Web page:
A weave of Utah State University (USU) international relationships has led to worldwide forest ecology research, the establishment of a consortium, and hopefully a better understanding of one of the world’s oldest and largest single organisms.
USU adjunct associate professor of wildland resources, Paul Rogers, visited the Czech Republic on a Fulbright Specialist grant in 2017 to conduct research in aspen and forest ecology. While there, Rogers, who is also the director of the Western Aspen Alliance (WAA), was able to connect with USU alumnus and Senior Researcher Antonin Kusbach. This USU connection and his Fulbright research led to an introduction to Jan Šebesta, a researcher in forest botany from Mendel University’s faculty of forestry, Brno, Czech Republic. Šebesta and Rogers became colleagues and friends during Rogers’ Fulbright visit, opening the door for further joint aspen research in the United States.
Rogers initiated the Aspen Conservation Consortium, a global aspen science organization and prepared for Šebesta to travel over 5,000 miles from the Czech Republic to join him in his continued research into why one of the world’s oldest and largest living single organisms, a grove of quaking aspens called the Pando Clone, is shrinking. In August of 2018, Rogers, Šebesta, Kusbach, and Jan Novak (Charles University, Prague) met together to conduct further research on Pando, found adjacent to Fish Lake in central Utah. The researchers’ findings and the Pando have been featured in multiple news outlets including New York Times, Science Magazine, Forbes and a Czech news outlet Novinky to name a few.
The Aspen Conservation Consortium provides opportunities to share research techniques in forest ecology and continued discoveries in the field at a global scale. Pedoanthracology, digging soil pits to locate and date ancient charcoal, is a method of understanding long-term forest development, such as fire history and plant dominance over time. This method was introduced to Rogers by these Czech colleagues and has little precedence in the western United States. Šebesta in turn learned about fire and aspen ecology, opportunities not commonly available in the Czech Republic.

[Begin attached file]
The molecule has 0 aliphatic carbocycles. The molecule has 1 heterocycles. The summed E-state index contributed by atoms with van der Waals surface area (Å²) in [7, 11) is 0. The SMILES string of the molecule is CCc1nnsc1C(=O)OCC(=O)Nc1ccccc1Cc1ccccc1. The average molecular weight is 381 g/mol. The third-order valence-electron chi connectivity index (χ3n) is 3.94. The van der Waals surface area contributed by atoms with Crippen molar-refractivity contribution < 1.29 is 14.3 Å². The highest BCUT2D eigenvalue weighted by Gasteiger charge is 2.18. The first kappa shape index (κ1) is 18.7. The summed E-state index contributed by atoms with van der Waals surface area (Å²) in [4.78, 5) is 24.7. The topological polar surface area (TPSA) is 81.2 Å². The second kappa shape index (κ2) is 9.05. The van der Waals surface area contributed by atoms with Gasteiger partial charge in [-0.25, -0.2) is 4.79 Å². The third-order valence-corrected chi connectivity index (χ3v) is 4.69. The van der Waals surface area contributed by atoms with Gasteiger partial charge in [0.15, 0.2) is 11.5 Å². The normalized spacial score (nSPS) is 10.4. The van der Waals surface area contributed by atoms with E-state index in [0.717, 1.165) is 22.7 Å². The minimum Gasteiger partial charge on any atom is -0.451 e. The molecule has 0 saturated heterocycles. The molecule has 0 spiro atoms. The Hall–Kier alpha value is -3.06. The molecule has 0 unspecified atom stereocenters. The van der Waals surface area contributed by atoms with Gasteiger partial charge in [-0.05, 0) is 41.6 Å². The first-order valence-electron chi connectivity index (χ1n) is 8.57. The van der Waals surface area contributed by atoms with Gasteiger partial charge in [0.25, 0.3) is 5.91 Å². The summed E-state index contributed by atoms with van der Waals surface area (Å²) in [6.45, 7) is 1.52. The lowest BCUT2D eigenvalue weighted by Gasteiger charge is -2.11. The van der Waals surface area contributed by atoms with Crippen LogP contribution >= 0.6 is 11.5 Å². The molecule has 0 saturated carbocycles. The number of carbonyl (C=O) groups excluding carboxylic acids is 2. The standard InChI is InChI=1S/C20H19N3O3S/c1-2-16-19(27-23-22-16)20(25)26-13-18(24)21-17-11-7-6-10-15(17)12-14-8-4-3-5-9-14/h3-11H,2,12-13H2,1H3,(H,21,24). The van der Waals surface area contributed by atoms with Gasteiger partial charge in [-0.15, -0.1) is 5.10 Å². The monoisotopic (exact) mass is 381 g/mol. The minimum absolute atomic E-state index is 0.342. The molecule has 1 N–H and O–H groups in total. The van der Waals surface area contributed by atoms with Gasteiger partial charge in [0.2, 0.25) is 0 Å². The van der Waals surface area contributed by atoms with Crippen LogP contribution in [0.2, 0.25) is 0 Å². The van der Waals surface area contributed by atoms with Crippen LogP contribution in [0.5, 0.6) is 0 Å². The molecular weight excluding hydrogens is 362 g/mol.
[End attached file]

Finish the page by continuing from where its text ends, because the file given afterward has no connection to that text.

“I have learned more than I have given, professionally and academically,” said Rogers of his experience with the Fulbright grant and working with Šebesta.
The Mendel University and the Czech Republic government have funded Sebesta’s research and visit to Utah. Šebesta participated in English lessons while visiting, improving his English proficiency, increasing his chances for his work to be published. Scientific journals and publications worldwide are published primarily in English.
USU and Mendel entered into a Memorandum of Understanding in September, opening the door for continued joint research and possible student exchanges.
“The agreement breaks down the barriers of research abroad,” said Šebesta . “We will be able to more easily secure funding and plan more visits.”
Through this new agreement, the university now has the possibility of student exchanges, both in sending USU students and receiving Mendel students. USU’s Office of Global Engagement facilitates international agreements, visiting scholar visas, study abroad programs, and promotes and offers Fulbright grant application support. All of these tools are used as threads in an international weave of relationships that help to solve both local and global issues and make Utah State University and our research relevant and known in the world.